As a sourcing account manager, I deal with lots of different projects spanning a wide range of industries. Buyers from all sectors have a core set of basic requirements such as reliability and good quality; however, there are also plenty of purchasing needs that are very specific to individual industries.
For subcontract suppliers who are looking to expand their customer base, or are looking to work within a specific sector, it's important to understand what these requirements are. Here is a breakdown of some of the most popular sectors and their individual sourcing needs:
Aerospace is a very heavily regulated industry because it's so safety-conscious. Therefore, it goes without saying that most aerospace companies require their suppliers to hold certain accreditations. ISO 9001 certification is a baseline for working within the aerospace sector, although AS 9100 is sometimes required for more involved or safety-critical projects. Those who are looking to work predominantly within the aerospace industry may certainly benefit from gaining AS 9100 approval. Aerospace projects also tend to be very sensitive, so suppliers can expect to have to sign non-disclosure agreements with buyers before viewing any technical drawings.
There are two sides to aerospace subcontract manufacturing - standard purchasing, as well as R&D. R&D work will involve short runs of prototype parts, whereas purchasing tends to be more generalised. Aerospace OEMs also differ slightly from other industries in that they tend to form long-term partnerships with subcontract engineering suppliers, who subsequently handle a majority of their outsourced manufacturing requirements. This is definitely a good route to go down for any suppliers who are keen to work within aerospace, as a partnership will lead to a substantial amount of repeatable work.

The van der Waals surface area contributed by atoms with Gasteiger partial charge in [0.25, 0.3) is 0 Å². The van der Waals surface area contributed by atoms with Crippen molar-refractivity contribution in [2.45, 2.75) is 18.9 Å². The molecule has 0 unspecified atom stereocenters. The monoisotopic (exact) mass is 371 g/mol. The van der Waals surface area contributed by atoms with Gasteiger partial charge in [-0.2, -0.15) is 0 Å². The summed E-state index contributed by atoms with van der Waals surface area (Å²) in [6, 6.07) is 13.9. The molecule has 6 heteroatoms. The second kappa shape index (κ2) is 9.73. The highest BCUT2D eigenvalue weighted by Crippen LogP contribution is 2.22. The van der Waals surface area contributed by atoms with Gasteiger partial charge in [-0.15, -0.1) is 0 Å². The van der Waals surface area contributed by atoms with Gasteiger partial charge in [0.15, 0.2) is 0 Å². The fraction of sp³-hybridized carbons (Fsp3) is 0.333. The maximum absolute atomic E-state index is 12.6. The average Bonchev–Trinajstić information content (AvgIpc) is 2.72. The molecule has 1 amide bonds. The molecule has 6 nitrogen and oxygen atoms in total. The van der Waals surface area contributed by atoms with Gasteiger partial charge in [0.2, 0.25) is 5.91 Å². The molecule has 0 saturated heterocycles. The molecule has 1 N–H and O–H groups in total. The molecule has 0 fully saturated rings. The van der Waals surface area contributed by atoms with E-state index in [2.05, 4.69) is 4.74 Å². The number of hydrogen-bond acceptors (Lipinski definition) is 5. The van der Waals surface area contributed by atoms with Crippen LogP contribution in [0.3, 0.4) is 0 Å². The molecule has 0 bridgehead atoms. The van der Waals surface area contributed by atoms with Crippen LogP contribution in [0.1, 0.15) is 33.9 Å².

It's also worth noting that subcontract suppliers to the aerospace industry may be expected to adhere to short lead times, meaning that material stock or KANBAN solutions may be favourable. Suppliers will also benefit from being 4IR-ready in order to ensure longevity to any working relationships with OEMs.
The rail industry shares a lot in common with the aerospace sector, due to the fact that it is also a safety-centric field which doesn't allow any margins for error. This means that ISO 9001 accreditation is usually also required as standard, although AS 9100 may sometimes be needed as well. Another similarity that rail shares with aerospace is that rail OEMs also tend to form partnerships with sole suppliers; however, in the rail industry, these tend to be much more project based than in aerospace where the relationships are generally much more long-term.
This also provides insight into how the rail industry conducts its purchasing. Rail requirements are very rarely ad-hoc; instead, rail OEMs focus on outsourcing large amounts of work at any one time. This means that suppliers are usually invited to tender for either the whole - or part of - a project, which means devoting a large part of their capacity for a given period.
The rail industry usually requires components to be made in a limited number of materials, with mild steel being especially common. Electronics are also commonly required by the rail sector, making it an ideal industry for those who specialise in these processes.